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Relations between Greece and Britain
The Greek contribution to the allied struggle
Rebellions in the Greek troop in April 1944
The constitutional issue
The demand for a plebiscite
The significance of British influence on the future of Greece in postwar Europe
The liberation of occupied Europe

The significance of British influence on the future of Greece in postwar Europe

The significance of British intervention proved crucial for the future of postwar Greece on an international level; and the following incident underlines how this intervention was often unknown even to the Greek political leadership. The British Prime Minister, Churchill, who had signed with the American President, Roosevelt, the Atlantic Charter in 1941 (recognising the right of every people to determine their preferred form of state), decided that the fate of Greece had to be decided on the level of secret diplomacy, unbeknownst to the interest of those involved.

Since May 1944 the British Foreign Minister, Eden, had explored Moscow's intentions regarding a very idiosyncratic quid pro quo: Rumania would be transferred to the Soviet sphere of influence in return for the acknowledgement of British influence on Greece. With Roosevelt's agreement, Churchill visited Stalin in Moscow in October 1944 and formalised the agreement with a document which he himself described as "naughty": 90% British influence on Greece, 90% Soviet influence on Rumania! Britain was willing to sacrifice control of Rumania for the sake of "freedom of action", which Churchill had demanded with regard to Greece. What exactly this British initiative entailed would become clear after the liberation.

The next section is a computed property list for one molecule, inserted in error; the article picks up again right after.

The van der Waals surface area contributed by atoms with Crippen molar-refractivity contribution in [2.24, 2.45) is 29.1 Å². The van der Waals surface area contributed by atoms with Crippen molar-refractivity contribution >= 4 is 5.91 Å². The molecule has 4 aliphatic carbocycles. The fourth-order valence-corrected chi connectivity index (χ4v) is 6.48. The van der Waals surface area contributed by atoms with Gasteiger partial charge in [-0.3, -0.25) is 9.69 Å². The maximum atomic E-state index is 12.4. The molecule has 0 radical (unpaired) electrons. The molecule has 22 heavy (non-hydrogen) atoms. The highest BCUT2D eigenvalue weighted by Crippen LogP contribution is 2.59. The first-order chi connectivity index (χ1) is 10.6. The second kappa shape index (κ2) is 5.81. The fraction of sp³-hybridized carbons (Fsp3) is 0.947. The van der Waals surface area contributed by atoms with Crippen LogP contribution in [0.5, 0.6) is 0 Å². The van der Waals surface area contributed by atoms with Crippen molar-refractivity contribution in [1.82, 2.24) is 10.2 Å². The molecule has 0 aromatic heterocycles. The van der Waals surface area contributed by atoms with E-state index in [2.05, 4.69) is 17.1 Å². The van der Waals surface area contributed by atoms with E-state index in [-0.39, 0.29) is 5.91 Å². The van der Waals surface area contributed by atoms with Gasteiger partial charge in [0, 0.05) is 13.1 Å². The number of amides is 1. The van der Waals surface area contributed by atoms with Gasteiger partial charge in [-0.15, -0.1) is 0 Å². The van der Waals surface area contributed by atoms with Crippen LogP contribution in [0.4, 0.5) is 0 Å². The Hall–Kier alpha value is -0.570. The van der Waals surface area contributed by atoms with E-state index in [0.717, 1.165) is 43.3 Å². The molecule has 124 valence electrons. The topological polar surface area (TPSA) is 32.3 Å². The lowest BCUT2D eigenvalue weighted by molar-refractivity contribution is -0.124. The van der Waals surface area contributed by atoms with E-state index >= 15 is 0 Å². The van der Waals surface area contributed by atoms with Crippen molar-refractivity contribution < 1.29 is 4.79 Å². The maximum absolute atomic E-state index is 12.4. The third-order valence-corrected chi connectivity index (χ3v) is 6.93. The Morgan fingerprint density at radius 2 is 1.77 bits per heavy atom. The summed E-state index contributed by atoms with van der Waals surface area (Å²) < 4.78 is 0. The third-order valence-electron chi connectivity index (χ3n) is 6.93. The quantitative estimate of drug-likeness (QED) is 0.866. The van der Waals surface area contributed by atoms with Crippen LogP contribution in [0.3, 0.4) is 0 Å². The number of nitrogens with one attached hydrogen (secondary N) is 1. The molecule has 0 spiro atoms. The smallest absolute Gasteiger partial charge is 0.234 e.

However, the insistence of the British Prime Minister on making sure that General Scobie would accompany the Greek government in its return to the free country and would supervise the Greek armed forces (including the resistance organisations) revealed the British ambitions to play a dominant role in Greece's transition to postwar normality.

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